Skip to comments.'Three Amigos' Outline Trade Goals at Talks
Posted on 02/20/2014 12:27:31 PM PST by BenLurkin
The trilateral meeting, an annual summit that marks a rare chance for the U.S. government to focus on its neighbors, likely disappointed all sides. That is because Mr. Obama arrived at the summit hamstrung in what he could deliver, because of domestic political pressure that has blocked progress on issues including free trade, energy and immigration, analysts say.
At the top of the list is the proposed Trans-Pacific Partnership, a proposed free-trade deal that would link the North American Free Trade Agreement countries, Chile and Peru with a host of Asian-Pacific economies including Japan, Malaysia, Singapore and Australia. Canada and Mexico are especially eager to diversify their exports away from the U.S.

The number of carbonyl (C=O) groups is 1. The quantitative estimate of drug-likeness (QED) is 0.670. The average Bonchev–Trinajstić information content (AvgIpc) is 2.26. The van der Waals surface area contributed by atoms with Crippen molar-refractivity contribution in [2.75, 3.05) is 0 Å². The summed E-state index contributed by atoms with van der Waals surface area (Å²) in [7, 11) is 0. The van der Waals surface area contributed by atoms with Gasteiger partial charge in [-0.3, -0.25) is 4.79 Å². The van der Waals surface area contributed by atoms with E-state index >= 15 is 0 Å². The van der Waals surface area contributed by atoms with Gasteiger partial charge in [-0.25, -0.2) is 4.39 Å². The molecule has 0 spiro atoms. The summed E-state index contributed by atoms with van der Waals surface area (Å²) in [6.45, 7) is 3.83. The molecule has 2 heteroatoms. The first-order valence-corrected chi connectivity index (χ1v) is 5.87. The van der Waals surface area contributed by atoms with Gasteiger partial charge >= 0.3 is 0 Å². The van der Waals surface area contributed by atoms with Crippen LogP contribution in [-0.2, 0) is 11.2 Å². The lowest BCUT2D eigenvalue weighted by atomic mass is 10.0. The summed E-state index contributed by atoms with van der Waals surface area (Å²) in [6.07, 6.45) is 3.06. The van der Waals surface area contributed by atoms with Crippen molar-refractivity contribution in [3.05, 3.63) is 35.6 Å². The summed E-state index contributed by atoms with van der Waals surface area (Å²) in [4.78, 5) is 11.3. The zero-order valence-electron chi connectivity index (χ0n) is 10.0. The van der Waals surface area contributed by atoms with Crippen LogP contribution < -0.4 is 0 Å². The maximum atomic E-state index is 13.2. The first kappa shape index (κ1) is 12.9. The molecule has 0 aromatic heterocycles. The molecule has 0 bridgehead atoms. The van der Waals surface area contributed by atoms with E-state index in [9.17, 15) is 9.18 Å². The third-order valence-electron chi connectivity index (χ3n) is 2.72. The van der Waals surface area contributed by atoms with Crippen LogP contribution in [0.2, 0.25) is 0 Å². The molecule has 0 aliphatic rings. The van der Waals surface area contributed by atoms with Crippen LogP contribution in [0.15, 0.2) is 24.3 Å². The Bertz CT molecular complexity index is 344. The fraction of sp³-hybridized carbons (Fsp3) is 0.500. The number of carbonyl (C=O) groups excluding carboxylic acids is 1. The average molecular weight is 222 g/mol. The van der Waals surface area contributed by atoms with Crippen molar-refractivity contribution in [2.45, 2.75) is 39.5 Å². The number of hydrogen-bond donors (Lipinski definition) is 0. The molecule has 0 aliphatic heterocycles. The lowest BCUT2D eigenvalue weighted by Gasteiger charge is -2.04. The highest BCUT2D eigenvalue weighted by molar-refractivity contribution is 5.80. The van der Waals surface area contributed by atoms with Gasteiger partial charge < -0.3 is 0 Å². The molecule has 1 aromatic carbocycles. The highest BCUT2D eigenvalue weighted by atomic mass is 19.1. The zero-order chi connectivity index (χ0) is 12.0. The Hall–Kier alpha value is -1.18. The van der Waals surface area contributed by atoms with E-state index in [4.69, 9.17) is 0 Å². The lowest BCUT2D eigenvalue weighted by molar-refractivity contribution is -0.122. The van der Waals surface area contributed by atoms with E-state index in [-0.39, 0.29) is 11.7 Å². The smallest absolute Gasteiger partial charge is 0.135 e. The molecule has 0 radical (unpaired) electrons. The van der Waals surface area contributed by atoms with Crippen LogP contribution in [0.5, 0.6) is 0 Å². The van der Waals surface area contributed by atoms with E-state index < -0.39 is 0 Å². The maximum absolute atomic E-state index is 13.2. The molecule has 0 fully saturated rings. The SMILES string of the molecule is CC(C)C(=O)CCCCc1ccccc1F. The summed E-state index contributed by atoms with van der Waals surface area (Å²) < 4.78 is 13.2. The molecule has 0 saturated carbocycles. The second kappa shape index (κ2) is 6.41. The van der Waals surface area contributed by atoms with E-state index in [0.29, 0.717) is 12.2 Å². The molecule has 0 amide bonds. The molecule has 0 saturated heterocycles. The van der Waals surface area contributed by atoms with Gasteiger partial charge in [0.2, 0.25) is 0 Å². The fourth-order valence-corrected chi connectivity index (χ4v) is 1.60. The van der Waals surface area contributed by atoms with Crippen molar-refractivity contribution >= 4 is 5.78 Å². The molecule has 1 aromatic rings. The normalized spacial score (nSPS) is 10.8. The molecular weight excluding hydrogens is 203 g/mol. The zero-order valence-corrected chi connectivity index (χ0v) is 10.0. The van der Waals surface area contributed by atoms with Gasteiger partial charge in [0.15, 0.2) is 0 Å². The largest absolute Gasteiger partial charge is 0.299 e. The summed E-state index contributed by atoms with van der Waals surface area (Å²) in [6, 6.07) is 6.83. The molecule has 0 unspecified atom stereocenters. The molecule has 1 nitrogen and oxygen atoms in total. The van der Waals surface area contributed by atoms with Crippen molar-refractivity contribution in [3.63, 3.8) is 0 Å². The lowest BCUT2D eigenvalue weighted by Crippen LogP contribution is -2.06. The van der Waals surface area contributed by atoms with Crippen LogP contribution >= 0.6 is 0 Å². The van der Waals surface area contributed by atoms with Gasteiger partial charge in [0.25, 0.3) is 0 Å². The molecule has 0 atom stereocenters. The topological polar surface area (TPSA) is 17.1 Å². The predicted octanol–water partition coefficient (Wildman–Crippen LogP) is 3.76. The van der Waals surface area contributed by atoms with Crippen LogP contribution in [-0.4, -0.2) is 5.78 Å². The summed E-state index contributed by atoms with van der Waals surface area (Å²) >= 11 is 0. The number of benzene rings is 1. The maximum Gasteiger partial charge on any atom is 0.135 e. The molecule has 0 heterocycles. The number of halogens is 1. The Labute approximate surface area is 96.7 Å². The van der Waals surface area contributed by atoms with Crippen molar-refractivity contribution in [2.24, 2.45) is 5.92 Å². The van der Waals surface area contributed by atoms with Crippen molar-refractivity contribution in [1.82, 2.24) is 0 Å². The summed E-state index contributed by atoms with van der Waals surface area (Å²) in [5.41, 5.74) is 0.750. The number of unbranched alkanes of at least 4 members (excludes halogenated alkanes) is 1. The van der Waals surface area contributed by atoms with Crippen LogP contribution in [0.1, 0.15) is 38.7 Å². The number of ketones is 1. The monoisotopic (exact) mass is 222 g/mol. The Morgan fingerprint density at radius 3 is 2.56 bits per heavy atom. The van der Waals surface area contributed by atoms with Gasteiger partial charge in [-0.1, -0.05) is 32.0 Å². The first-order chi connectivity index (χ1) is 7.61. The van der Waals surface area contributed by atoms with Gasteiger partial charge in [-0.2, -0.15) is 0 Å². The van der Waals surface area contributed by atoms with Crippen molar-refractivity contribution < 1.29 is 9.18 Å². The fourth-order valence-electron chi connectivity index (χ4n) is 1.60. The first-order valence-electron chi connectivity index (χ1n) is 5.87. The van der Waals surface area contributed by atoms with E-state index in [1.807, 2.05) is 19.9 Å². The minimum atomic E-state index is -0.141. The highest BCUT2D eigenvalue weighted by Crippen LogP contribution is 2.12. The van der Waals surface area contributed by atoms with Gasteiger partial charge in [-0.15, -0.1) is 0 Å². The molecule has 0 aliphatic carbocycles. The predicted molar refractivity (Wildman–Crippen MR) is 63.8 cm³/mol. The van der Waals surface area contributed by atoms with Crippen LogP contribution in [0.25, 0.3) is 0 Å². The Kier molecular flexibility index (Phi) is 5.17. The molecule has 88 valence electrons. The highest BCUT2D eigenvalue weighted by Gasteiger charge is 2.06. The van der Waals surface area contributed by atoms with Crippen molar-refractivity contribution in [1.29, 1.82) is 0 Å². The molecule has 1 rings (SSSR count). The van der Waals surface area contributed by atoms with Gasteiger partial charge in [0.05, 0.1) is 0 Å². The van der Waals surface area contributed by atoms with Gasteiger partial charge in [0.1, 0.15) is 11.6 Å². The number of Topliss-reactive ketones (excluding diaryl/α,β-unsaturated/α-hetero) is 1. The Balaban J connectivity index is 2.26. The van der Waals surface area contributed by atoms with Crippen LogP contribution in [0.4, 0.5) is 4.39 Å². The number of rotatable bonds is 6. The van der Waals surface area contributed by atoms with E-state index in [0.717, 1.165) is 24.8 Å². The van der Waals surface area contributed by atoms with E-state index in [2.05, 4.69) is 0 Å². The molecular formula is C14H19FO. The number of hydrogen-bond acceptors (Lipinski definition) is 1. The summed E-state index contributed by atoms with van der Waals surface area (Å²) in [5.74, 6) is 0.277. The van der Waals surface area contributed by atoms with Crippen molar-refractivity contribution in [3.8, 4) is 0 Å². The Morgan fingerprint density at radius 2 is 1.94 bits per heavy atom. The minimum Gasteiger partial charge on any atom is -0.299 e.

Obama faces resistance to his trade agenda from senior Democrats, including Senate Majority Leader Harry Reid (D., Nev.), House Minority Leader Nancy Pelosi (D., Calif.) and others, who are likely to delay or derail any approval for so-called fast-track authority that would allow the pact to be negotiated by the administration and voted up or down by Congress.
At an evening news conference, Mr. Obama said he reassured his North American counterparts in their TPP discussions that many in his party supported trade and "we'll get this passed if it's a good agreement."
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Do a job impact study before we get screwed again with another deficit.